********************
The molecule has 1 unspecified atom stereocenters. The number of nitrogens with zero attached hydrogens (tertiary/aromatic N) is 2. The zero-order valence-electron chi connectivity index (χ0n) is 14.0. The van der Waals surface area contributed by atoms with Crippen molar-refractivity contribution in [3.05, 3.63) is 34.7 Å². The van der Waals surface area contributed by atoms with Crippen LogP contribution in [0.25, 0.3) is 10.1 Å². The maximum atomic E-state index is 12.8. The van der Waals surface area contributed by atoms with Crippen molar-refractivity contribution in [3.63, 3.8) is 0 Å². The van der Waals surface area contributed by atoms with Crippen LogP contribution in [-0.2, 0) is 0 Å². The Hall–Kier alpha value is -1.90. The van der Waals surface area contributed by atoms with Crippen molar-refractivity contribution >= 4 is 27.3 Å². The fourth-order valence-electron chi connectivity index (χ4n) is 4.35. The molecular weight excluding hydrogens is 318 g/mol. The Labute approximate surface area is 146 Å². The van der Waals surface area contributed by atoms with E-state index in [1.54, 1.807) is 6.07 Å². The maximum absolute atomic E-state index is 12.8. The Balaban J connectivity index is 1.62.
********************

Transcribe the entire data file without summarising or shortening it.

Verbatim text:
The molecule has 1 unspecified atom stereocenters. The number of nitrogens with zero attached hydrogens (tertiary/aromatic N) is 2. The zero-order valence-electron chi connectivity index (χ0n) is 14.0. The van der Waals surface area contributed by atoms with Crippen molar-refractivity contribution in [3.05, 3.63) is 34.7 Å². The van der Waals surface area contributed by atoms with Crippen LogP contribution in [0.25, 0.3) is 10.1 Å². The maximum atomic E-state index is 12.8. The van der Waals surface area contributed by atoms with Crippen molar-refractivity contribution in [3.63, 3.8) is 0 Å². The van der Waals surface area contributed by atoms with Crippen LogP contribution in [-0.2, 0) is 0 Å². The Hall–Kier alpha value is -1.90. The van der Waals surface area contributed by atoms with Crippen molar-refractivity contribution >= 4 is 27.3 Å². The fourth-order valence-electron chi connectivity index (χ4n) is 4.35. The molecular weight excluding hydrogens is 318 g/mol. The Labute approximate surface area is 146 Å². The van der Waals surface area contributed by atoms with E-state index in [1.54, 1.807) is 6.07 Å². The maximum absolute atomic E-state index is 12.8. The Balaban J connectivity index is 1.62.